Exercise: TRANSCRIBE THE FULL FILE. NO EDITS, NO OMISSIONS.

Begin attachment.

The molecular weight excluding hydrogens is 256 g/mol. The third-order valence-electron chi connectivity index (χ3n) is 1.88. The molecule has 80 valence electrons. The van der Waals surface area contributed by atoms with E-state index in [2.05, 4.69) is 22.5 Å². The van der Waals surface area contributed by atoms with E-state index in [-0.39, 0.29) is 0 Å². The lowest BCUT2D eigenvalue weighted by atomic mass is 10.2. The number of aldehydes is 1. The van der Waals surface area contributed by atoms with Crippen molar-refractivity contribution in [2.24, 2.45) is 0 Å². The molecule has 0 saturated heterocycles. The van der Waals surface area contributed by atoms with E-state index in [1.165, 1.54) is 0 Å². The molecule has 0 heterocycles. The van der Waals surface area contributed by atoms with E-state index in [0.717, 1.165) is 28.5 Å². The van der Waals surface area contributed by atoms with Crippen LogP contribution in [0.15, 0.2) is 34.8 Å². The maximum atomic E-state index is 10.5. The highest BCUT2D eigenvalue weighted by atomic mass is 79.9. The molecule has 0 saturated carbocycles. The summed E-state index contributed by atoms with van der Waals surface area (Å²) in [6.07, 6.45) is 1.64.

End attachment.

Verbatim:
The molecular weight excluding hydrogens is 256 g/mol. The third-order valence-electron chi connectivity index (χ3n) is 1.88. The molecule has 80 valence electrons. The van der Waals surface area contributed by atoms with E-state index in [2.05, 4.69) is 22.5 Å². The van der Waals surface area contributed by atoms with E-state index in [-0.39, 0.29) is 0 Å². The lowest BCUT2D eigenvalue weighted by atomic mass is 10.2. The number of aldehydes is 1. The van der Waals surface area contributed by atoms with Crippen molar-refractivity contribution in [2.24, 2.45) is 0 Å². The molecule has 0 saturated heterocycles. The van der Waals surface area contributed by atoms with E-state index in [1.165, 1.54) is 0 Å². The molecule has 0 heterocycles. The van der Waals surface area contributed by atoms with E-state index in [0.717, 1.165) is 28.5 Å². The van der Waals surface area contributed by atoms with Crippen LogP contribution in [0.15, 0.2) is 34.8 Å². The maximum atomic E-state index is 10.5. The highest BCUT2D eigenvalue weighted by atomic mass is 79.9. The molecule has 0 saturated carbocycles. The summed E-state index contributed by atoms with van der Waals surface area (Å²) in [6.07, 6.45) is 1.64.